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The speed of technology in neuroscience as it impacts ethical and just decisions in the legal system needs to be understood by lawyers, judges, public policy makers, and the general public. The Massachusetts General Hospital Center for Law, Brain, and Behavior is an academic and professional resource for the education, research, and understanding of neuroscience and the law. Read more

Neural Correlates of Reactivation and Retrieval-Induced Distortion

ABSTRACT: Reactivation of recently acquired information can strengthen memory storage and likely contributes to memory consolidation. Retrieval (generating information about prior events) may improve memory storage because it entails reactivation. Alternatively, retrieval may promote storage of retrieved information, and, if retrieval is inaccurate, subsequent recall could be distorted by the retrieved information. If retrieval modifies memory storage, as hypothesized, neural signals associated with accurate retrieval at that time may be distinct from neural signals associated with the degree of repeated retrieval error evident at some later time. We tested this prediction using a 3-session protocol. During session 1, people learned object-location associations to criterion and completed a cued-recall test in which locations were recalled upon viewing objects. During session 2, an electroencephalogram (EEG) was recorded during cued recall for a subset of the associations. During session 3, cued recall was tested for all associations. Retrieval improved storage, in that recall at session 3 was superior for objects tested in session 2 compared with those not tested. Retrieval-induced distortion was revealed in session 3 for those objects tested in session 2, in that those objects were generally placed closer to locations retrieved at session 2 relative to original study locations. EEG analyses revealed positive potentials (400–700 ms) associated with relatively accurate recall at session 2. Memory updating was reflected in positive potentials after 700 ms that differentially predicted the degree to which recall promoted storage of the session-2-retrieved location. These findings demonstrate unique neurocognitive processing whereby memories are updated with information produced during retrieval.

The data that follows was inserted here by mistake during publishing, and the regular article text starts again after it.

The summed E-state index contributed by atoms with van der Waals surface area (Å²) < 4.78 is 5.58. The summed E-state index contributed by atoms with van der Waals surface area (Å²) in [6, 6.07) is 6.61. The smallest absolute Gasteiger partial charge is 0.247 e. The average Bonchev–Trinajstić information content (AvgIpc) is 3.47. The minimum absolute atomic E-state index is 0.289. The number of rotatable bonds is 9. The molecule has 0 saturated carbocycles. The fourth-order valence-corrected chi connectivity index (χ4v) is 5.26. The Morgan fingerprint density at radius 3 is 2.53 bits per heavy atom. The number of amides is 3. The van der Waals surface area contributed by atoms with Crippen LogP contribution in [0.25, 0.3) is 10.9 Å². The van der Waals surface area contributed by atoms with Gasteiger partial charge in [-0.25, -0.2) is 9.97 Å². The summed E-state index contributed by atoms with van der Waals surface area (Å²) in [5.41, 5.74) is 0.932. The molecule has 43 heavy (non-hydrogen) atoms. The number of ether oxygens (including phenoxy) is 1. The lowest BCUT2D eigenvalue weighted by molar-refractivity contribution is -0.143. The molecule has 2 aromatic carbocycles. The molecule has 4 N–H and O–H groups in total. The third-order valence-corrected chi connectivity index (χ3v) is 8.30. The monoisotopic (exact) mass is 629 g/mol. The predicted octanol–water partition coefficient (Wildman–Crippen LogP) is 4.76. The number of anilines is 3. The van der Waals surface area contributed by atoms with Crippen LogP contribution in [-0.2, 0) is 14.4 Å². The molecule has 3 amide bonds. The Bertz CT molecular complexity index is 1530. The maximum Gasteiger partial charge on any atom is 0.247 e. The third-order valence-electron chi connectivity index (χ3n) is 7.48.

Source: The Journal of Neuroscience, August 29, 2012. By Donna J. Bridge and Ken A. Paller.
[Read the full paper at jneurosci.org]